Behind the scenes: an inside look at tech week

There is a lot that goes into the magical productions that Players presents. It takes a lot long hours, stress, and hard work to create such a captivating show.

For most of us, it is easy to watch a musical and be entertained, but not many people think about the hard work that goes on behind the scenes. Here at LM, Players is putting on a performance of Disney’s beloved Beauty and the Beast. This production took a lot of time and effort, especially during tech week. For those who don’t know, tech is held the week —or in this case, weeks— before the performances debut. The cast and run crew rehearse after school and on weekends (seven hours at a time on average), often in full costume. Those hours can be a mixed bag of tedium and gaiety both; as Anusha Vyas ’23 puts it, “The hours are long, but I get to spend time with all my friends. We have a good time.”

Performing is a real balancing act: thespians have to sing, dance, act, and remember one’s lines, all concurrently. Tech week is a lot of multitasking both onstage and off; it is easy to become overwhelmed outside of the theater as well. “[I]t’s quite exhausting, especially staying on top of school work and sleep,” noted Aspen Steinhart 26. But the best part, at least according to Rose Warren 25, is watching the show come together: “I think the cast and the company and everyone involved has worked really hard, and that it’s going to pay off.” Aelen Gallagher ’25 agreed: “All the actors look and sound amazing, and the lights and the set really transform the stage!”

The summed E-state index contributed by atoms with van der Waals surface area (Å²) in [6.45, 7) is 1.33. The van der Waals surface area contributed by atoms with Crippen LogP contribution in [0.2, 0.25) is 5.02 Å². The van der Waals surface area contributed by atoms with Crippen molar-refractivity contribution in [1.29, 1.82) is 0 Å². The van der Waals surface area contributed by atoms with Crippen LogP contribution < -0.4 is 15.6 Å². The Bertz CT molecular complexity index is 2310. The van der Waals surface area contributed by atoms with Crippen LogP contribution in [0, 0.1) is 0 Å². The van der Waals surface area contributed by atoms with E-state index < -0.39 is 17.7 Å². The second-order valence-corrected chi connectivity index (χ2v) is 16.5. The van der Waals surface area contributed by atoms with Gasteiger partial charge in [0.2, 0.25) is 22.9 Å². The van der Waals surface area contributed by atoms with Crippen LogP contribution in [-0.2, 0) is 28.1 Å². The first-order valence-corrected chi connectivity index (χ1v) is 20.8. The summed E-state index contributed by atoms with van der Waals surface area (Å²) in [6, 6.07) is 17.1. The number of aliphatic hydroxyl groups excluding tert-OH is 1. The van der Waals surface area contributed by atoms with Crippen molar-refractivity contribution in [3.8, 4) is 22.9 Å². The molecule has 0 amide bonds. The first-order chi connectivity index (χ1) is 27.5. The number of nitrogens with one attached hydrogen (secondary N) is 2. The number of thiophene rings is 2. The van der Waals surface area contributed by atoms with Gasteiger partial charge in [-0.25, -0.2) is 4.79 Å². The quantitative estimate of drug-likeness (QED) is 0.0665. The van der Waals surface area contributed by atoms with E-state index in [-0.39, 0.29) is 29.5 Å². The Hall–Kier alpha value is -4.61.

As Aelen pointed out, no show, particularly a musical of this magnitude, could involve the actors alone. In addition to actors, Players is made up of groups that manage publicity, scenery, lighting and sound (colloquially known as electrics), hair & makeup, and costumes. “It can be pretty chaotic, but it’s all in good fun… We get work done, we get the set done,” said Claire Messam ’23 from Scenery. Additionally, Players is fortunate enough to have an in-house student orchestra, affectionately dubbed “Shorc.” 

Ari Schwadron ’25 summed up the controlled chaos and occasional bursts of euphoria of lengthy rehearsals and shows by describing it as “Long hours, lots of effort, but lots of enjoyment.” The tech process concludes with a few dress rehearsals (a more polished version of tech) and a series of shows — those are like dress rehearsals, but, of course, with an audience. On behalf of Players, I hope that you all enjoyed seeing the culmination of our efforts as much as we enjoyed making it!

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